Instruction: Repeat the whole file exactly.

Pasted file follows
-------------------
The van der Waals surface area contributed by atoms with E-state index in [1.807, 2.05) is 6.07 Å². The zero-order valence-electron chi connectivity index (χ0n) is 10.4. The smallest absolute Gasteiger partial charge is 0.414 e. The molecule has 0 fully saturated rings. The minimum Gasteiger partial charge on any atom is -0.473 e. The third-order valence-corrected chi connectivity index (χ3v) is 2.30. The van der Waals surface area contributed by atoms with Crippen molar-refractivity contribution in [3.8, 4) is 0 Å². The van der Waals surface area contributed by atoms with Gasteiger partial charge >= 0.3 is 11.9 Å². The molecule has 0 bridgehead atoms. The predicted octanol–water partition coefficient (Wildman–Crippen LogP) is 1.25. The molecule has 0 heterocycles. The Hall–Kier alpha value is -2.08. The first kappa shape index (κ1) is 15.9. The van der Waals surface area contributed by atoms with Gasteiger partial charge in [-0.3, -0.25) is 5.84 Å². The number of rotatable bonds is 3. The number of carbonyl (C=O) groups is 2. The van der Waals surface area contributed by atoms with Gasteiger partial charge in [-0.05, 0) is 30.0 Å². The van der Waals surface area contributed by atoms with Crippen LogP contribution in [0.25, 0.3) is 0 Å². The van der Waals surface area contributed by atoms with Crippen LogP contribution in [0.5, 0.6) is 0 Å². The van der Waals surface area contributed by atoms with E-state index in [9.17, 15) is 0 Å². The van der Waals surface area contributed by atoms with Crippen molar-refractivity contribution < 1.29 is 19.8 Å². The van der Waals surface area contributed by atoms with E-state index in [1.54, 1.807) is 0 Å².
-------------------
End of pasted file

The van der Waals surface area contributed by atoms with E-state index in [1.807, 2.05) is 6.07 Å². The zero-order valence-electron chi connectivity index (χ0n) is 10.4. The smallest absolute Gasteiger partial charge is 0.414 e. The molecule has 0 fully saturated rings. The minimum Gasteiger partial charge on any atom is -0.473 e. The third-order valence-corrected chi connectivity index (χ3v) is 2.30. The van der Waals surface area contributed by atoms with Crippen molar-refractivity contribution in [3.8, 4) is 0 Å². The van der Waals surface area contributed by atoms with Gasteiger partial charge >= 0.3 is 11.9 Å². The molecule has 0 bridgehead atoms. The predicted octanol–water partition coefficient (Wildman–Crippen LogP) is 1.25. The molecule has 0 heterocycles. The Hall–Kier alpha value is -2.08. The first kappa shape index (κ1) is 15.9. The van der Waals surface area contributed by atoms with Gasteiger partial charge in [-0.3, -0.25) is 5.84 Å². The number of rotatable bonds is 3. The number of carbonyl (C=O) groups is 2. The van der Waals surface area contributed by atoms with Gasteiger partial charge in [-0.05, 0) is 30.0 Å². The van der Waals surface area contributed by atoms with Crippen LogP contribution in [0.25, 0.3) is 0 Å². The van der Waals surface area contributed by atoms with Crippen LogP contribution in [0.5, 0.6) is 0 Å². The van der Waals surface area contributed by atoms with E-state index in [9.17, 15) is 0 Å². The van der Waals surface area contributed by atoms with Crippen molar-refractivity contribution < 1.29 is 19.8 Å². The van der Waals surface area contributed by atoms with E-state index in [1.54, 1.807) is 0 Å².